I'm not a fan of this, I dare say some of the words written to me on my first post on this forum made me think WTF and Who the F***! Hardly the hi and welcome to the forum, be careful what you spend, DON'T DO MODULAR!

I feel there are more beneficial manners of helping, Blunt Critique is your best mate telling you that that thing you built is sh!t, you laugh and buy them another Pint, not a person they have never met on a forum they have just joined because of an interest in making music / sound or simply something for pure enjoyment.

So in general, I do feel there is a lot of helpful words within the responses on this forum but folks need to chill a bit.

And I'm totally fine with it if you don't think I should be pointing this out ;-)

My main driver is FUN and I'm here for the journey, and so far a Price: €6.226 Journey.


I think you could use this to make music, but you'd probably spend an extra 2000 on selling and switching out modules until you arrived at something you actually find usable.

You'll end up doing a lot of that anyway, but buying everything upfront is a surefire way to maximise waste.

If you're dead set on modular I'd take the VCV advice. If you haven't made electronic music before, trying using Reason or something else to find your feet and discover the joy of patching. Eurorack strikes me as a pretty treacherous place to start, unless you've got a focused vision and load of money lying around.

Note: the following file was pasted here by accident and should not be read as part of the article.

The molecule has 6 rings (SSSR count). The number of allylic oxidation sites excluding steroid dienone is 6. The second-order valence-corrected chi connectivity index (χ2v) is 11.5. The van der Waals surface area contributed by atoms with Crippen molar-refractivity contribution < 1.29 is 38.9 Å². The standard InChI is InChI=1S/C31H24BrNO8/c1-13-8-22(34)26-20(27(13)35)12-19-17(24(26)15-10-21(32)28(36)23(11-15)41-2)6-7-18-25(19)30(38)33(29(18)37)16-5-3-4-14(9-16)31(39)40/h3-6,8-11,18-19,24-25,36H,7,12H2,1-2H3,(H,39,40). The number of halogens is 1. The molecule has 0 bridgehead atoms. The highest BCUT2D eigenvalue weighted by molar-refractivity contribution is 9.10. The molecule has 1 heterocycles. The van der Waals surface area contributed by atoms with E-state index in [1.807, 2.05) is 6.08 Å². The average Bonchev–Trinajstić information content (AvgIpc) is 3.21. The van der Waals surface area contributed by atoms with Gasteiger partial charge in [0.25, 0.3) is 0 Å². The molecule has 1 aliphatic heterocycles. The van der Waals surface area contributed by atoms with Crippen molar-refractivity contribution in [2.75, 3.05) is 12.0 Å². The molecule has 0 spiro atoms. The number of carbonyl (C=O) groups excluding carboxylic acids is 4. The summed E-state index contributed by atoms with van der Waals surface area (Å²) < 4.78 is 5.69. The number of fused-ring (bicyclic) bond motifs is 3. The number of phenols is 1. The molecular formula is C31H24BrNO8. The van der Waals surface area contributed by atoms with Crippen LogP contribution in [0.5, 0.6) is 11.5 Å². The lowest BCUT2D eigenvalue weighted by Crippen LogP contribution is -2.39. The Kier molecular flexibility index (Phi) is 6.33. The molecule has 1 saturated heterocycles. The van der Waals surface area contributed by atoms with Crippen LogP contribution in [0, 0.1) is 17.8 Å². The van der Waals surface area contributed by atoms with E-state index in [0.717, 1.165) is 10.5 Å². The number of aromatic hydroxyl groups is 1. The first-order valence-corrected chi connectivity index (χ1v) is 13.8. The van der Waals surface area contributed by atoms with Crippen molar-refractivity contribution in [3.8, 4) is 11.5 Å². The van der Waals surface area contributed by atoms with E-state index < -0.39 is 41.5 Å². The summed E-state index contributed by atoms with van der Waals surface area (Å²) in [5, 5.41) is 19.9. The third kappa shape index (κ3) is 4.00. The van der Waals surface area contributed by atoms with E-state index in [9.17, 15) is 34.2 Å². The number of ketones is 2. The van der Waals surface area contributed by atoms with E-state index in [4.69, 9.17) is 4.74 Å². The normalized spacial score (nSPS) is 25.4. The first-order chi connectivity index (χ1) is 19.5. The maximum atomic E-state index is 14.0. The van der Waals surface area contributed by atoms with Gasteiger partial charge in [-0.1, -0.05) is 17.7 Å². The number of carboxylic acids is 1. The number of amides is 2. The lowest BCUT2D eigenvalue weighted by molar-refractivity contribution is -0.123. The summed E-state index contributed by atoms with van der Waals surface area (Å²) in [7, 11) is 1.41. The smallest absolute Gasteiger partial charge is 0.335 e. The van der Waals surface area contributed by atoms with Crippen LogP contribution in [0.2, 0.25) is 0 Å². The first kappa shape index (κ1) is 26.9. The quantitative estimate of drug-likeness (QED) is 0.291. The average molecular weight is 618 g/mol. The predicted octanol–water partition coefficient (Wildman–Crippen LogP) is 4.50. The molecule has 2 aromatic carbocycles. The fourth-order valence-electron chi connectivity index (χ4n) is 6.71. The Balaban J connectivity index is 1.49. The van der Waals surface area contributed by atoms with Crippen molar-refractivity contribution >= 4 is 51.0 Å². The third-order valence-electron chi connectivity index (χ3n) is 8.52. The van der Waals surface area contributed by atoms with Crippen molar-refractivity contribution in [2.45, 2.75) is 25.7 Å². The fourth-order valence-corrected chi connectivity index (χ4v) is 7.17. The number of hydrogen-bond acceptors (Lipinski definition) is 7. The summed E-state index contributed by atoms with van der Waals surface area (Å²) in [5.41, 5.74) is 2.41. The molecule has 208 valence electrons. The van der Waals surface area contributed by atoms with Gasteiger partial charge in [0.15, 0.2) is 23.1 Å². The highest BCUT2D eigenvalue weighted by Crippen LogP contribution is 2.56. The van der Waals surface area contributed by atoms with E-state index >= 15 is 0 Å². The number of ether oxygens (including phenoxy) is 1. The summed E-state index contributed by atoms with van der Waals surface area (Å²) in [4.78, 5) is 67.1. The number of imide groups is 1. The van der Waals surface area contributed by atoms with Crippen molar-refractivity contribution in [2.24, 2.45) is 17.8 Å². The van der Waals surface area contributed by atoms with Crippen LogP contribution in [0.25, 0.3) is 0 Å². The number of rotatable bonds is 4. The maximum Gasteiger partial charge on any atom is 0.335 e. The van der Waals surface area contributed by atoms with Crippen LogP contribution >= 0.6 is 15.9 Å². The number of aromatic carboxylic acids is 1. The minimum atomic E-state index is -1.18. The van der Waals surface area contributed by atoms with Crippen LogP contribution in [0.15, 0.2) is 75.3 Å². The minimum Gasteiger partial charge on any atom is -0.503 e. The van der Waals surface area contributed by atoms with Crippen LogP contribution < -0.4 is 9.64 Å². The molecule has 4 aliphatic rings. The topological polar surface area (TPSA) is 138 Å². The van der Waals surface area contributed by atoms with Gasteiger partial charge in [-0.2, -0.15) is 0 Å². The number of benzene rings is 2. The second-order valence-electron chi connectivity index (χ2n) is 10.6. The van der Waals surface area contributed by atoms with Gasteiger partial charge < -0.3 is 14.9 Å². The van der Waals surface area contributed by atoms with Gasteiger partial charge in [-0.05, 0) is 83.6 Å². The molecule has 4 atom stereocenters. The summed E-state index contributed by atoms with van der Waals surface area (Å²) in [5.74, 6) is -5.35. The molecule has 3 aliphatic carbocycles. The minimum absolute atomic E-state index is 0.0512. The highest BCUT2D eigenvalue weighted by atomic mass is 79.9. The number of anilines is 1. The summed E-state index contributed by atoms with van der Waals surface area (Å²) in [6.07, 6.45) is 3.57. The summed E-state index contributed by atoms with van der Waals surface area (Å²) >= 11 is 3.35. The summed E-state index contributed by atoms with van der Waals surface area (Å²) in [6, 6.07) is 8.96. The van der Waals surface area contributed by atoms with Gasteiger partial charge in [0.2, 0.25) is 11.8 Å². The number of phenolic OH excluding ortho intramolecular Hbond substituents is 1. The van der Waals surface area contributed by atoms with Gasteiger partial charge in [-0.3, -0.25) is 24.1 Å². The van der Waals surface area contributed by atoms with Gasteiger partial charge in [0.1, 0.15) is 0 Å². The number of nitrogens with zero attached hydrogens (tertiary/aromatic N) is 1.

Also you don't need a dedicated module to do ducking, you can do this with vcas or Optomix. Part of the enjoyment for me is finding ways to make the most of simple components.


The idea was to provide a "standard" instrument arrangement (e.g. bass, drums, lead, arp) in a single system, while still allowing for some wierd-sound exploration. And that's really my goal with modular - sound exploration in a non-DAW environment.
-- jtunes_ia

Hello and welcome to MG !
While that sounds like an epic goal (hell, I had the same when I started), I want to offer my personal experience on the matter. Bear in mind, it's only that, advice coming from my personal experience :-)
The fact is that modular is very expensive so as Lower Rhythm very well puts it, you want the use of your hard earned money to be maximized and for the type of electronic music you refer to, any drum machine will maximize $$$ way better than any drum module. I tried - and sorta failed - to go down the road of complete groovebox when I started my journey, and eventually bought back a small MPC for the drum duties because I realized that what I was doing with drum modules was a subset of what I can do with an MPC/Digitakt/Deluge (I had extensive prior experience with that sort of groovebox device before), and that if I wanted to justify having modular drums, it would 1. require a lot more supporting modules (modulation sources, submixers, etc) which cost $$$ and 2. perhaps more importantly, require a lot of attention/time to actually handle the complexity of modular drums.